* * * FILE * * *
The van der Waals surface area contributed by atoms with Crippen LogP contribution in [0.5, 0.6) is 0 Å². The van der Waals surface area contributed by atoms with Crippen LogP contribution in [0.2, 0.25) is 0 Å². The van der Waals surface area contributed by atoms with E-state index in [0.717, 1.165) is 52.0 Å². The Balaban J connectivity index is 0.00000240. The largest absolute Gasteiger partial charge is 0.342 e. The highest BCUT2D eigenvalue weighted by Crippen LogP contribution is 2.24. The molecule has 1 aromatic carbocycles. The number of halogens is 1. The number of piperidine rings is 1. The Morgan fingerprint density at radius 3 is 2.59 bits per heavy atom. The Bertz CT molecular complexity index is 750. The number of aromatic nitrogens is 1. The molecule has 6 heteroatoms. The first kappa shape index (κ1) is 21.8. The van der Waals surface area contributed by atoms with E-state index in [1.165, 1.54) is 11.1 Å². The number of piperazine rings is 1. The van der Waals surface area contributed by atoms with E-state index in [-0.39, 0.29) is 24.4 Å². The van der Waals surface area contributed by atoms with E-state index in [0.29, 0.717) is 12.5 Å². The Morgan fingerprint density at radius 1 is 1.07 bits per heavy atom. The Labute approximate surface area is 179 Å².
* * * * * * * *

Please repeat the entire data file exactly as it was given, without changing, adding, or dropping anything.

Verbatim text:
The van der Waals surface area contributed by atoms with Crippen LogP contribution in [0.5, 0.6) is 0 Å². The van der Waals surface area contributed by atoms with Crippen LogP contribution in [0.2, 0.25) is 0 Å². The van der Waals surface area contributed by atoms with E-state index in [0.717, 1.165) is 52.0 Å². The Balaban J connectivity index is 0.00000240. The largest absolute Gasteiger partial charge is 0.342 e. The highest BCUT2D eigenvalue weighted by Crippen LogP contribution is 2.24. The molecule has 1 aromatic carbocycles. The number of halogens is 1. The number of piperidine rings is 1. The Morgan fingerprint density at radius 3 is 2.59 bits per heavy atom. The Bertz CT molecular complexity index is 750. The number of aromatic nitrogens is 1. The molecule has 6 heteroatoms. The first kappa shape index (κ1) is 21.8. The van der Waals surface area contributed by atoms with E-state index in [1.165, 1.54) is 11.1 Å². The number of piperazine rings is 1. The van der Waals surface area contributed by atoms with E-state index in [-0.39, 0.29) is 24.4 Å². The van der Waals surface area contributed by atoms with E-state index in [0.29, 0.717) is 12.5 Å². The Morgan fingerprint density at radius 1 is 1.07 bits per heavy atom. The Labute approximate surface area is 179 Å².